We thought for one of our upcoming games, tentatively titled Sustainable City, we would experiment with sharing the design process from beginning to end.
So here’s our first entry:
Today we did our first playtest of Sustainable City, pictured here. Like all first drafts, it needs a considerable amount of work. But as a starting point, we’re pretty satisfied.
Our current vision for Sustainable City is that this will be a cooperative, engine building game. (This vision is subject to change – and like all games, it will very likely evolve dramatically from its starting point to what it ends up being when we finish.)
When we say cooperative, we mean a game where everyone is on the same team, winning or losing together. When we say engine building, we mean a game where players are becoming more powerful over time, based on the decisions and combinations they make as the game goes on.
Our reason for wanting to try to use engine building as a base for this game is that we want to demonstrate that sustainability can have a snowballing effect: the more you put into it, the more you will get out.
Our current concept for the theme of the game is that it takes place in the near future, and fighting for climate justice and mobilization has sprung into the forefront of the the world’s attention. Players are responsible for mobilizing the movement for climate action in their city. However, It’s a race against the clock, as climate disasters will begin impacting your city.
In terms of today’s playtest – the gameplay felt too cluttered, and the action felt disassociated from the board. The amount of choices felt overwhelming. Our goal for the next version is to streamline turns and actions, and bringing the player’s focus onto what’s happening on the board – instead of trying to figure out what the cards in their hands mean.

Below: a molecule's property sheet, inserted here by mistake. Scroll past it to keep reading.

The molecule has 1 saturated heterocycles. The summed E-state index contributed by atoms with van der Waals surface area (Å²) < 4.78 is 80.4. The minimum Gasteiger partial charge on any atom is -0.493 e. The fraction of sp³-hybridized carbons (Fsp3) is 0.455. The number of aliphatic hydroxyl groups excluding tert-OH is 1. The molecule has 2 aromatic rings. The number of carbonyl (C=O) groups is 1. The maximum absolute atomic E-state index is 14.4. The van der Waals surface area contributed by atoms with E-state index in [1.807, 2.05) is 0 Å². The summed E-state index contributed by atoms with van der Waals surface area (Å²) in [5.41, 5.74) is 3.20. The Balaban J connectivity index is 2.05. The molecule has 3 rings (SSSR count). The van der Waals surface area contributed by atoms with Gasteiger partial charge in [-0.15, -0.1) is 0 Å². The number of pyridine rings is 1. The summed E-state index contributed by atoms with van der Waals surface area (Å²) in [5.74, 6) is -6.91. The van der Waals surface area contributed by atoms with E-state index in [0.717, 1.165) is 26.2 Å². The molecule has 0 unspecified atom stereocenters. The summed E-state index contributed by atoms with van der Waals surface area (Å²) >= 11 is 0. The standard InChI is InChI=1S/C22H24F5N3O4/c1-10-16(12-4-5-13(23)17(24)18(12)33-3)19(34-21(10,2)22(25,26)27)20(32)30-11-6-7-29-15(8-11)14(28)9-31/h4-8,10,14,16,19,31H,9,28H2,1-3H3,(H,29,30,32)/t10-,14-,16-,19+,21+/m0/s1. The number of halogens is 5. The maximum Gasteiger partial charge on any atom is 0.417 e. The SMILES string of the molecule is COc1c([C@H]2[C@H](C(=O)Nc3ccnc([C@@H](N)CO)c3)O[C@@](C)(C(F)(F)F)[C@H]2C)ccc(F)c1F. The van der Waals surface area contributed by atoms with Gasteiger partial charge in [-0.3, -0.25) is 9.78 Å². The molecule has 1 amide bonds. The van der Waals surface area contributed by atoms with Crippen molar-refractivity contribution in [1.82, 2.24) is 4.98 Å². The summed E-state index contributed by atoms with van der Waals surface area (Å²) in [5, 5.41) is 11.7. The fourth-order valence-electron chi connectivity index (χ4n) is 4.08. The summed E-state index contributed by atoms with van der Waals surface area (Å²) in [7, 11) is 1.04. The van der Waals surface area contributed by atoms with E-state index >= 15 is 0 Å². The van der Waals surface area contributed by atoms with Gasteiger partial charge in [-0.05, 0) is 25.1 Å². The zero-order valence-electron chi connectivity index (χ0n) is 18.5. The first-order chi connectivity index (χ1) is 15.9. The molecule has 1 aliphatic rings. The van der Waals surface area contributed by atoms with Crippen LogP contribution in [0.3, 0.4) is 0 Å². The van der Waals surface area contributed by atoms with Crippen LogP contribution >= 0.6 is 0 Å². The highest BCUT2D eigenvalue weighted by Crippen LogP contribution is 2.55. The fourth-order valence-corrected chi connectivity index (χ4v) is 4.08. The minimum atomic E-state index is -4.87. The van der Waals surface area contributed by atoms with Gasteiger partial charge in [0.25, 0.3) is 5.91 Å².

On the positive side, the gameplay definitely felt like it was a race against the clock. The threat of climate change felt real, and it kept motivating players to move quickly. The core ideas felt like they worked, and it is the execution that needs work. In terms of a first draft for a game – that’s pretty decent.
One of our big question marks with the current game is the storyline. In our two most recent games (Space Cats Fight Fascism and STRIKE! The Game of Worker Rebellion), we tethered the gameplay to a very present antagonist. In the case of Space Cats: it was the Rat Pack regime. In the case of STRIKE!, it was HappyCorp. With Sustainable City, we’re trying to think about whether it would be better for the game to be tethered a bit more to the real world (or, honestly, if that’s too depressing); or if it would be more fun to have it be a bit more separated from the challenges of thinking about Climate Change and coming up with a visible foe: perhaps a corporate or political force that is trying to stymie your climate movement.
That’s it for now! Our goal is to have a new version of the game to playtest by next week – but, in a COVID-19 world, who knows if that’ll actually happen. If you made it this far – thanks for reading and taking part in our experiment to share our game design process from start to finish.
Are you part of an organization that wants to work with TESA to develop Sustainable City? Drop us a line!
Support Our Work
TESA is proud to lead the development of games, tools, and programs for social change. You can support our work while having fun: buy our games about changing the world. TESA can also work with you to build a game, program, or tool for your cause!